While the 2017 tax law benefits corporations and individuals, it affects charitable contributions. Nonprofit organizations may be the biggest losers under the new law. The new law went into effect on January 1, 2018 and will not affect 2017 income taxes.
New Tax Laws Affect Charitable Contributions
While early negotiations in the tax reform process included eliminating charitable contributions, the new tax law retains the tax deduction for charitable contributions. In fact, it enables taxpayers to contribute more and take a deduction. Under prior law, taxpayers could not deduct more than 50% of their adjusted gross income in charitable contributions. The TCJA increases this limit to 60%, which will help wealthy donors to give more each year.
However, regardless of their intent, many taxpayers donate to nonprofits only if they itemize their personal deductions instead of taking the standard deduction. The new tax law increases the standard deduction for individuals and married couples, which reduces the number of taxpayers who will itemize deductions on their taxes. Without the incentive of lowering taxes with their charitable contribution, many individuals will not donate as much as previous years.
Lower Tax Rates Reduce Tax Breaks
Also, the new tax law reduces tax rates at most income levels, which lessens the tax benefit of making a charitable contribution by those who continue to itemize. So for those who do still itemize, the lower tax rates will decrease the tax benefit of making contributions. A study by the Indiana University School of Philanthropy and Independent Sector concluded that changes such as these will reduce charitable giving by 1.7% to 4.6%. That’s an annual reduction between $4.9 and $13.1 billion. Others estimate the losses could amount to as much as $20 billion per year. A recent study by George Washington University concluded new law will result in a loss of at least 220,000 non-profit sector jobs.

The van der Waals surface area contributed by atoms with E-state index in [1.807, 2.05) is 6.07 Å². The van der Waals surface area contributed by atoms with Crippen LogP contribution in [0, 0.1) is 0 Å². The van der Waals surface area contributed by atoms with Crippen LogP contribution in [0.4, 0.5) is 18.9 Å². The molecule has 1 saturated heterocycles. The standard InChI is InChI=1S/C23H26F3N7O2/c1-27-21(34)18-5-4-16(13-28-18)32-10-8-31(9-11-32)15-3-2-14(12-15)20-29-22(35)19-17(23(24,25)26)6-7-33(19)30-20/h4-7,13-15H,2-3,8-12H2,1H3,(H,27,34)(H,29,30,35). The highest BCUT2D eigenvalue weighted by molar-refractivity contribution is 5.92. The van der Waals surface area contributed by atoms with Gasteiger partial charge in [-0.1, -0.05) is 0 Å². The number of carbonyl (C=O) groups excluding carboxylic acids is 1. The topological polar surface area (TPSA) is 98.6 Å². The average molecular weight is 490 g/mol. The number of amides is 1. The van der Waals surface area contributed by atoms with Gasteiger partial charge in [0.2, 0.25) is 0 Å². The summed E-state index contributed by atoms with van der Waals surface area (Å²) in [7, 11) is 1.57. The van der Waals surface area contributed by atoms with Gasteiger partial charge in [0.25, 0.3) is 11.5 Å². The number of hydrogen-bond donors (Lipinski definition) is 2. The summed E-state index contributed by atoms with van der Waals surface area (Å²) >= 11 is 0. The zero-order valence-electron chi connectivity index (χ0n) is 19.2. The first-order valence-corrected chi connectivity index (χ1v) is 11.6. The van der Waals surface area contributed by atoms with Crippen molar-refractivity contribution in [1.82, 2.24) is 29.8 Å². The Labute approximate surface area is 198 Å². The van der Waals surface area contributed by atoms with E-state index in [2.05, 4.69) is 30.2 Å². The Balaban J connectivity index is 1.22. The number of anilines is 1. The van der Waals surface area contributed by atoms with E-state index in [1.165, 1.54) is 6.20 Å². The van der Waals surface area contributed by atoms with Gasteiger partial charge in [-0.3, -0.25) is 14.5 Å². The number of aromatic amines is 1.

Reduction in Estate Tax Affects Donations
The new law also reduces the number of taxpayers subject to the federal estate tax. One of the main reasons wealthy individuals make charitable bequests in their wills is to help reduce the amount owed for estate taxes. Charitable bequests are not subject to this tax. This reduction in the estate tax will also adversely affect the amount donated as charitable bequests, but early estimates vary as to the amount of the decline.
As a nonprofit that depends on charitable donations to fund your programs and achieve sustainability, you need to be proactive to address the new realities of the tax law and how it will affect the donor’s giving.
Some things you can do to maximize donations include:
- Stay engaged with your donors by reaching out to them to explain the impact the new tax bill will have on their donations.
- Make sure you communicate the importance of each donor’s charitable gift, regardless of the size.
- Make your donor’s aware that without their charity, your organization cannot fulfill its mission.
- Remember that most donors will give out of concern, commitment, and their willingness to help.
All this points to a brave new world, a new normal for nonprofits. Proper fiscal management, proactive fundraising practices and community and donor engagement will help your nonprofit continue to serve the community and your constituents.
We value your comments! Feel free to ask questions, suggestions or leave feedback.